15 August, 2007

Rated C for Conspiracy

I've been listening to a radio ad of some crappy new movie ― not sure what its name was ― and generally let is pass right through the vacuum between my ears, but I did catch an end of a sentence: “...not a minute without the parents”, or something like that. I'm not sure what it was supposed to mean and even if got it right, but it anyway allowed me to discover another conspiracy. The conspiracy of movie ratings, which is vast enough to cover other media, like TV or computer games (the latter being an unfortunate side-effect, or perhaps a decoy).

See how more and more material becomes “inappropriate” for children? Like an occasional glimpse of a woman's breast might traumatize them for life? Or someone's ass kicked in a mildly brutal manner? Clearly, there are scenes and ideas that should be kept away from people under a certain age, but then again, if it isn't appropriate, then don't allow children to watch it at all. Instead, movies get a rating that does allow children to watch it but ― here's the trick ― only if a parent is with them, too. I think that is the purpose of it: instead of going alone, a child has to bring an adult with him. A very real adult who will have to a) pay for the full-price ticket and b) will consume an ungodly amount of popcorn, which isn't free, either.

Similar reason, I think, is behind the campaign for “children-safe” TV ― while it works indirectly in this case. Because after all the media storm about the “indecency” on TV, some parents are more likely to watch TV with their children, hence the more mature and profitable audience for the ads. A catch-22-type coincidence here is that people who are gullible enough to really believe in that “indecent-TV” story are perhaps especially likely to buy whatever the ads tell them. And I was wondering why o why do they show car ads during Yu-Gi-Oh!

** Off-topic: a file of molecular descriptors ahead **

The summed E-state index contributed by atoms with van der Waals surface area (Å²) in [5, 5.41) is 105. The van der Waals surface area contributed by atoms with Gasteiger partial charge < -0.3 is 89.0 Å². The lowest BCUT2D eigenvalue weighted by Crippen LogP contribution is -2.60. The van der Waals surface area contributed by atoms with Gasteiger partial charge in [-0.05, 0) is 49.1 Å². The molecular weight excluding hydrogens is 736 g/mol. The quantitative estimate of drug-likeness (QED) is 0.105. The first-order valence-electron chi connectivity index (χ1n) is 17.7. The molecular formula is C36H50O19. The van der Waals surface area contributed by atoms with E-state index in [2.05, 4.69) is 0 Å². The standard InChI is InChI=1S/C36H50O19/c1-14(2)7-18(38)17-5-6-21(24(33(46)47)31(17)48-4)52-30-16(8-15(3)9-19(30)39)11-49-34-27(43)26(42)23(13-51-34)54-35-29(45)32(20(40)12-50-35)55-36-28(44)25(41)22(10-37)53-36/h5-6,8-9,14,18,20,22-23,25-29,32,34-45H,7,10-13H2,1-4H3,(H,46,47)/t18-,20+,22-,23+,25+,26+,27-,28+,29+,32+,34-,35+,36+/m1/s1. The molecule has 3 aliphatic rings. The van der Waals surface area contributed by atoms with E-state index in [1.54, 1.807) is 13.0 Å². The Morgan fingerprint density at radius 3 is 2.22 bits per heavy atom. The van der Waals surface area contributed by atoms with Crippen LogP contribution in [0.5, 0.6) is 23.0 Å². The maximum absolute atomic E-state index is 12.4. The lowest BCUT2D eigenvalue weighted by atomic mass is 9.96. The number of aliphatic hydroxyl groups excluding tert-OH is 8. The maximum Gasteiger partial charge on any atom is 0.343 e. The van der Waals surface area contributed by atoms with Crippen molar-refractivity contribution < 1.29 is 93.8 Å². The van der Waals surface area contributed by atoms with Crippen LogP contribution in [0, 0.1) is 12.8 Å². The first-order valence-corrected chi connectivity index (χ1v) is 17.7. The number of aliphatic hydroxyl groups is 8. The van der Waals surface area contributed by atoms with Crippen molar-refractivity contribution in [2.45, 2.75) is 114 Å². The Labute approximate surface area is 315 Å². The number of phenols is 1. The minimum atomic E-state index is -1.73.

As for the video games, I don't see an immediate benefit of overly restrictive ratings and attributing kids' behavioral problems to the games. So it is probably done to make people more comfortable to the whole idea of censorship or perhaps it has even started by itself, which would mean that enough people did in fact become comfortable enough. Either way, make sure you watch Nickelodeon, just in case the FCC may need to know about inappropriate material!

P.S. I find it especially amusing how the broadcast (i.e. the type you watch for free via a piece of a wire) TV is censored. Less is allowed there vs cable, presumably precisely because of the ability to catch a broadcast off a piece of a wire... like if the products of the public school system could think of that. The purpose must be that the children don't get a mental shock after seeing a little of something that fed most of them for months or even years, but at the same time they do allow absolutely terrifying horror movie ads to run. These ads scare me, and I have to ― I kid you not ― close my eyes while they are on.

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